Jan Norris: Food and Florida

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Summertime Eats: In Immokalee, a Tasty Season

September 11th, 2009 · 3 Comments

Editor’s note: This is one in a series of guest columns about personal summertime food stories. If you’d like to submit yours, use the Contact tab at the top of the page to email it to me. Summer stories will continue through Sept. 21.

By Ben Starling, Guest Columnist

Summertime could be rather boring for us in Immokalee – no theater, no malls, nothing that smacked of a “big city” way of life.  But, we did have church youth group and family cookouts that always included lots of good food.

 Some favorite memories:

Blackened hot dogs: Technique – not trend

 My father burned EVERYTHING on the grill. He believes in cooking everything on “high” and unless the grill was throwing up big flames that enveloped the meat, it was simply not hot enough.

Hot dogs were always black and any meat (if it had skin) was served blackened at our home. Part of this was because my father made his own barbecue sauce that include boxes – boxes! – of brown sugar, Karo syrup, red wine and ketchup. It was awesome, and the meat was continuously coated while cooking. Our grill was always a big mess, but the barbecue was sweet, plentiful — and well done!

 Swimming with the melons

watermelon_edited-1Being the child of a florist meant that we had massive freezer space (for the flowers), so our watermelons were never served at room temp but always chilled because they were in refrigerator (in the flower cooler at their store!) for days.

Usually when the watermelon(s) were brought home, they were tossed in the swimming pool to insure they remained cool. My brother and I had a blast tossing around the watermelons in the pool until it was time to serve them. Not until you have been smacked in the back with a missle (aka watermelon – the long ones, not the round ones – they can be shoved underwater and are just like a torpedo) can you possibly know the feeling of muscle pain!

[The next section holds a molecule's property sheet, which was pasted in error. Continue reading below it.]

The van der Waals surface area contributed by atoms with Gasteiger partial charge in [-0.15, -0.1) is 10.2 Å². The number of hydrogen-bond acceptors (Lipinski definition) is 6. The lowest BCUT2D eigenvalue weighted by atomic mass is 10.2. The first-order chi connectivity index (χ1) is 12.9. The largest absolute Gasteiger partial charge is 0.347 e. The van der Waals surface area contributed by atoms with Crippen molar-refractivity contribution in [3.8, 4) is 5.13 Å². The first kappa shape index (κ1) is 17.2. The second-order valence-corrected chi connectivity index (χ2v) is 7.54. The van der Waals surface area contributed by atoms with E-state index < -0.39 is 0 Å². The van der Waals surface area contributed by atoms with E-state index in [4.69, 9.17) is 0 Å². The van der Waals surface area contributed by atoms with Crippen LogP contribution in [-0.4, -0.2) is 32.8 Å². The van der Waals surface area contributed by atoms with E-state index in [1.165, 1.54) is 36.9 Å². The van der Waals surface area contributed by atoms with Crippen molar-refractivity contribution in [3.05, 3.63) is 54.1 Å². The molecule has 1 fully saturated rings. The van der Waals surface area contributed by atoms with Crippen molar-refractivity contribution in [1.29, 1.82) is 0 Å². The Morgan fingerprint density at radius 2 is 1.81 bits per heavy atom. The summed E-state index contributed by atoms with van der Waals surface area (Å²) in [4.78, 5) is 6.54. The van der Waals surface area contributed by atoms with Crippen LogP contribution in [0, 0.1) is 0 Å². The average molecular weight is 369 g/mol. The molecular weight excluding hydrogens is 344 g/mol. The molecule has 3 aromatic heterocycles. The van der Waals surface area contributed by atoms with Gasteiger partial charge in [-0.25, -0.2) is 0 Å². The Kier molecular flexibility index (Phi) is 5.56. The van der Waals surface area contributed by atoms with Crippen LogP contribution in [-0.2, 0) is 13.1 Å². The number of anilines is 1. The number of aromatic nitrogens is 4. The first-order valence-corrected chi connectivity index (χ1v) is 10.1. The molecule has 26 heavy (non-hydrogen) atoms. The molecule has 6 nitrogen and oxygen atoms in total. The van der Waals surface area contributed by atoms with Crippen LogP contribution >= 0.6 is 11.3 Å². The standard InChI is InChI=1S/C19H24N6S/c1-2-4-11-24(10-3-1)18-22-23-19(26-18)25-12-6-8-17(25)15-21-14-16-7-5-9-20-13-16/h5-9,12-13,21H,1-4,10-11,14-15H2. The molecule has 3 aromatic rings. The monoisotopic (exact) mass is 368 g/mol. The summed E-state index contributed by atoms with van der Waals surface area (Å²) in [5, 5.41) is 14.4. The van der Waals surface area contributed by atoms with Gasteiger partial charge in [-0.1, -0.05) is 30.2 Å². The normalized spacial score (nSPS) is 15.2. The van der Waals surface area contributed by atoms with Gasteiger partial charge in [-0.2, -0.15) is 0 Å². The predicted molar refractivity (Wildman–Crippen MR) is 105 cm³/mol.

HOWEVER, never can you know the wrath of a father until the watermelon is tossed too hard and it smacks the bottom of the pool and creates quite a mess that can clog a pool filter!

Luscious peach ice cream

My mother always made peach ice cream and we would eat it out by the pool. We always seemed to get a bushel of fresh peaches each summer and would have fresh cobbler, ice cream and pie.

But the ice cream was always the best, and had a rather light taste. My mother did not believe in using strictly heavy whipping cream, but preferred more of frozen milk consistency. It was perfect for summer and a family favorite.

 My dear saint of a mother is the best cook around. Summers always included her baked beans to go with whatever my father burned on the grill, and usually the salad she specially prepared (kind of like cole slaw but she used cheddar cheese and shredded lettuce and more sugar).

Sweet tea – nothing but

sweetteaAll these things were washed down with sweet tea… never ice cold beer (we were Southern Baptist!). 

By the way, the beans were never those just dumped out of a can. Brown sugar, Karo syrup, a little mustard, some bacon, etc…. it’s no wonder diabetes, heart disease, and obesity runs in our family!


Ben Starling is a native of Immokalee, Fla. The name means “my home” or “permanent camp” in the Seminole language.

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3 responses so far ↓

  • 1 ksteinhoff // Sep 11, 2009 at 5:03 pm


    I spent about a month off and on working on stories based out of Immokalee. Every chance I could find to get west of 20-Mile Bend would give me an excuse to get out to one town or another in the Glades. If I couldn’t wangle an assignment, I’d go out on my days off.

    You may recognize some of the scenes in this slide show I put together to Woodie Guthrie’s song Deportees, sung by his son Arlo. I’d love to get permission to use the audio to the song and post it as a video.

    About of third of the pictures were taken in your home town, including the roundup of “wetbacks,” shot at the Collier County Stockade.

    A couple of the shots were folks on the Million Dollar Log outside Wheeler’s Bar.

    (I don’t think that’s a place Jan would rate too highly, although it was one of the better bars in town. One version of how the Million Dollar Log got its name is that a million dollars of cheap wine had been consumed on it. The other version is that everybody who sat on The Log had been a millionaire until he met a woman who done him wrong.)

    The rest were taken in and around Belle Glade and Pahokee.

    I met a lot of good people in the Glades. With few exceptions, I never feared for my safety even though I was working alone at cain’t see in the morning. Even when I did feel a little uneasy, I felt comfortable that the nice folks I HAD met would come to my aid if needed.

  • 2 Debbie Spade // Sep 3, 2013 at 10:10 pm

    The story I was told about the million dollar log was that people coming from the bar would sit on the log, pass out, and tip over. The next day you could pick up the change that fell out of their pockets.

  • 3 Ken Steinhoff // Sep 3, 2013 at 10:15 pm


    Most of the occupants of the log didn’t have any change in their pockets to spill.

    It was all spent inside Wheeler’s Bar.

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